Is it better to run with sore legs or take a day off? We look at what causes muscle pain after running and how to avoid it in the future.
Do you want to run with sore legs from yesterday's workout? Perhaps you added a few kilometres to your usual route, set a new personal best, or attempted that big hill you'd been eyeing. You probably felt like the world's champion at the time, but you're so stiff now that you can barely walk down the stairs. Should you take the day off and stretch your muscles with yoga? Will putting on your trail running shoes make things worse, or will it help you recover by clearing up some lactic acid?
After a workout, muscle soreness is common, but pain can also indicate an injury.
Recognise "Normal" Soreness
Your legs may feel sore when you start a new workout programme because you're using muscles you haven't used before. You might get delayed-onset muscle soreness, which is caused by tiny tears in your muscles that happen when you use them more than usual. In these cases, running through the pain is usually acceptable. A little cardio can also help work out the soreness in your muscles. However, if the pain or soreness persists, you may need to take a day or two off.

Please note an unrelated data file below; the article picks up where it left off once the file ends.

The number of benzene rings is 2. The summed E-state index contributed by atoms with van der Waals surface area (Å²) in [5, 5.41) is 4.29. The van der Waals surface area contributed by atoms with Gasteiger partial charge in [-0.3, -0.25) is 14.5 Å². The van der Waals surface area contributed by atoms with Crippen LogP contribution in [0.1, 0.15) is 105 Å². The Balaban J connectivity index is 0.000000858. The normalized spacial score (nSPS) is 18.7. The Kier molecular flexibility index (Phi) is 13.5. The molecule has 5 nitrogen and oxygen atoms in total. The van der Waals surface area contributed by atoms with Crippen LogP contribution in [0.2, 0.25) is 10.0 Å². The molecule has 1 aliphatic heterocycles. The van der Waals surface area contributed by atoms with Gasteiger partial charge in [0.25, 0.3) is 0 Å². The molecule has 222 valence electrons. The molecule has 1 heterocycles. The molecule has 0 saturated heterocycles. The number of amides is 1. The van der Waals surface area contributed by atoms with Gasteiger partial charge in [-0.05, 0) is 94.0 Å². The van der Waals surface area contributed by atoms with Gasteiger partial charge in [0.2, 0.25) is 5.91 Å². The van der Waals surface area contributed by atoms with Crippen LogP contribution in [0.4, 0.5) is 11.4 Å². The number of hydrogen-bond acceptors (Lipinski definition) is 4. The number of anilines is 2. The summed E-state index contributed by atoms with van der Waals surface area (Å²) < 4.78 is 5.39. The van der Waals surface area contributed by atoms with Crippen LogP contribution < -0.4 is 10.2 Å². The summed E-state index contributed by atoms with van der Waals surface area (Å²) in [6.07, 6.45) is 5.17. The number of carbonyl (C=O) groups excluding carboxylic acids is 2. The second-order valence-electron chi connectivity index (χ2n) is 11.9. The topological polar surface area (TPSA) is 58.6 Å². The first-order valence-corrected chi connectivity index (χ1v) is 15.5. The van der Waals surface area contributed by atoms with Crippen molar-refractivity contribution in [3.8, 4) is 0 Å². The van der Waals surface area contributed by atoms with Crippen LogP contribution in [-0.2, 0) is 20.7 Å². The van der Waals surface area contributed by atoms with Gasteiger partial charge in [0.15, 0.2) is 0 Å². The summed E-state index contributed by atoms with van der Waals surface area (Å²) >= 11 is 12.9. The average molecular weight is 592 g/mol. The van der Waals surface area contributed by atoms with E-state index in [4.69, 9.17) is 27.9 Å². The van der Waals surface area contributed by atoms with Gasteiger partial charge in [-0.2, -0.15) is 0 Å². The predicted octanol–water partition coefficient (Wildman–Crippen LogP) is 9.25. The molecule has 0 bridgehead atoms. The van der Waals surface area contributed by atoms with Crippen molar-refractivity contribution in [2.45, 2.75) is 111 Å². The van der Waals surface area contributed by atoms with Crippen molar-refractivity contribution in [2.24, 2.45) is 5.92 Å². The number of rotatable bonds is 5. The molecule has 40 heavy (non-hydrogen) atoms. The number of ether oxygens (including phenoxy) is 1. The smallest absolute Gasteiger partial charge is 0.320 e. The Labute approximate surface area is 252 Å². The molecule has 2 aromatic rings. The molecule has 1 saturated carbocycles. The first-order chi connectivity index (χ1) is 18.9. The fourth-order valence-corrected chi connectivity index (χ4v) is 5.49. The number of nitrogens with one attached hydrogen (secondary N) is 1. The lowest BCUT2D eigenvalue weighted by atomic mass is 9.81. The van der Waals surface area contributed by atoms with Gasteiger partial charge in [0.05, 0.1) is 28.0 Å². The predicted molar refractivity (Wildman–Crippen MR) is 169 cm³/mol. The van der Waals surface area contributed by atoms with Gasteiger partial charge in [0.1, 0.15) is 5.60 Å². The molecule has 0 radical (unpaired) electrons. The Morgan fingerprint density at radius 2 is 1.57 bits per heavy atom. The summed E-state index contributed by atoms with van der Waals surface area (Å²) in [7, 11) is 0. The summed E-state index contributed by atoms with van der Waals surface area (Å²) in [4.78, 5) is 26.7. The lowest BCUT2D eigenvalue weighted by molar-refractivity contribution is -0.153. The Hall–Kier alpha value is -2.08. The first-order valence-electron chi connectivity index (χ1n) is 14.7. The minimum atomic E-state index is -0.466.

Shin Splints Cause Pain
When you have shin splints, the pain usually occurs on the inside of your lower leg, but it can also occur on the front and outside of your lower leg. The pain will start while you are running and may go away once you stop. Don't try to push through the discomfort. You'll need to stop running for as long as your leg takes to heal. Shin splints can happen if you run with your foot turned too much or if you run on a hard surface.
Ankle and Achilles Tendon Injuries
Tendinitis typically manifests as pain in the Achilles tendon, which causes pain in the inner part of your ankle that can spread to the outer part. Your ankle may swell in the worst-case scenario. Starting hill runs, increasing your running speed, or turning your foot too much while running can all cause this. You might need to ice your ankle for 20 minutes three to four times a day, and you might need to switch to a more supportive running shoe. Consult your doctor about strengthening exercises, and don't ignore the discomfort. Rest your foot for a few days until the pain goes away.
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